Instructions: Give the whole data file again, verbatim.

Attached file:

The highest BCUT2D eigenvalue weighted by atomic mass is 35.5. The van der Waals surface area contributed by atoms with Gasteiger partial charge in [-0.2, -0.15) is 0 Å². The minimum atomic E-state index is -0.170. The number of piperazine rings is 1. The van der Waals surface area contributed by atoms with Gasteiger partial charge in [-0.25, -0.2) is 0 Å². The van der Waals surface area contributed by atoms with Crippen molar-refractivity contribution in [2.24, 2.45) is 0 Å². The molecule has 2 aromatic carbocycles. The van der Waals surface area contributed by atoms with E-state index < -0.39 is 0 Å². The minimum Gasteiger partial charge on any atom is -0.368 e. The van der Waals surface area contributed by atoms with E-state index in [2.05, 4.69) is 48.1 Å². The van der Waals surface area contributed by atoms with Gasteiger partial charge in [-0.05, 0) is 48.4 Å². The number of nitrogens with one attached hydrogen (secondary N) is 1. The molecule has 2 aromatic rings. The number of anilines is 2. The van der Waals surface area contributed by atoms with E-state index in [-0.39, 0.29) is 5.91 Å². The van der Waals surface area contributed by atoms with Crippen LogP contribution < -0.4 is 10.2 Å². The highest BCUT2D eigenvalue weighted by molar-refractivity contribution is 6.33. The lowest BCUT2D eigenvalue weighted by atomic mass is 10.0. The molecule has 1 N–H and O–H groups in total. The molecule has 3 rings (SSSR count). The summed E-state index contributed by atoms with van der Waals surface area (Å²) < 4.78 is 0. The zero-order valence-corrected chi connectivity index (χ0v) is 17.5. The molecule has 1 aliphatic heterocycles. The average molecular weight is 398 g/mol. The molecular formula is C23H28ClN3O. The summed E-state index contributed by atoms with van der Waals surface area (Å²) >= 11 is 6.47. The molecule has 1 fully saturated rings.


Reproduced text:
The highest BCUT2D eigenvalue weighted by atomic mass is 35.5. The van der Waals surface area contributed by atoms with Gasteiger partial charge in [-0.2, -0.15) is 0 Å². The minimum atomic E-state index is -0.170. The number of piperazine rings is 1. The van der Waals surface area contributed by atoms with Gasteiger partial charge in [-0.25, -0.2) is 0 Å². The van der Waals surface area contributed by atoms with Crippen molar-refractivity contribution in [2.24, 2.45) is 0 Å². The molecule has 2 aromatic carbocycles. The van der Waals surface area contributed by atoms with E-state index < -0.39 is 0 Å². The minimum Gasteiger partial charge on any atom is -0.368 e. The van der Waals surface area contributed by atoms with E-state index in [2.05, 4.69) is 48.1 Å². The van der Waals surface area contributed by atoms with Gasteiger partial charge in [-0.05, 0) is 48.4 Å². The number of nitrogens with one attached hydrogen (secondary N) is 1. The molecule has 2 aromatic rings. The number of anilines is 2. The van der Waals surface area contributed by atoms with E-state index in [-0.39, 0.29) is 5.91 Å². The van der Waals surface area contributed by atoms with Crippen LogP contribution < -0.4 is 10.2 Å². The highest BCUT2D eigenvalue weighted by molar-refractivity contribution is 6.33. The lowest BCUT2D eigenvalue weighted by atomic mass is 10.0. The molecule has 1 N–H and O–H groups in total. The molecule has 3 rings (SSSR count). The summed E-state index contributed by atoms with van der Waals surface area (Å²) < 4.78 is 0. The zero-order valence-corrected chi connectivity index (χ0v) is 17.5. The molecule has 1 aliphatic heterocycles. The average molecular weight is 398 g/mol. The molecular formula is C23H28ClN3O. The summed E-state index contributed by atoms with van der Waals surface area (Å²) >= 11 is 6.47. The molecule has 1 fully saturated rings.